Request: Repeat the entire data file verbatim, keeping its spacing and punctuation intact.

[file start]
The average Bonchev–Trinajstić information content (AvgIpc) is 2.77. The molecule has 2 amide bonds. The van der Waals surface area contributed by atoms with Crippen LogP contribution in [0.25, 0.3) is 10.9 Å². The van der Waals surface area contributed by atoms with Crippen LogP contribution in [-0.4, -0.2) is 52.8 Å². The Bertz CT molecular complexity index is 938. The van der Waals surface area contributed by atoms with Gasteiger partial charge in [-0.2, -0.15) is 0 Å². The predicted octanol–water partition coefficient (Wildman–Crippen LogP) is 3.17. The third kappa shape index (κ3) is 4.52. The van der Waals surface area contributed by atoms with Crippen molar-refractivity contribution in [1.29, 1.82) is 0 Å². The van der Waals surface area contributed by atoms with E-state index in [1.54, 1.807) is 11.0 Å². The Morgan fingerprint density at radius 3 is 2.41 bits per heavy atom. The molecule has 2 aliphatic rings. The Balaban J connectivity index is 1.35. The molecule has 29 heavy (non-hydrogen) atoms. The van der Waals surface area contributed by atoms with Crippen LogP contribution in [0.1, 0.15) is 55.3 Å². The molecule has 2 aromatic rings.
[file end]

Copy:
The average Bonchev–Trinajstić information content (AvgIpc) is 2.77. The molecule has 2 amide bonds. The van der Waals surface area contributed by atoms with Crippen LogP contribution in [0.25, 0.3) is 10.9 Å². The van der Waals surface area contributed by atoms with Crippen LogP contribution in [-0.4, -0.2) is 52.8 Å². The Bertz CT molecular complexity index is 938. The van der Waals surface area contributed by atoms with Gasteiger partial charge in [-0.2, -0.15) is 0 Å². The predicted octanol–water partition coefficient (Wildman–Crippen LogP) is 3.17. The third kappa shape index (κ3) is 4.52. The van der Waals surface area contributed by atoms with Crippen molar-refractivity contribution in [1.29, 1.82) is 0 Å². The van der Waals surface area contributed by atoms with E-state index in [1.54, 1.807) is 11.0 Å². The Morgan fingerprint density at radius 3 is 2.41 bits per heavy atom. The molecule has 2 aliphatic rings. The Balaban J connectivity index is 1.35. The molecule has 29 heavy (non-hydrogen) atoms. The van der Waals surface area contributed by atoms with Crippen LogP contribution in [0.1, 0.15) is 55.3 Å². The molecule has 2 aromatic rings.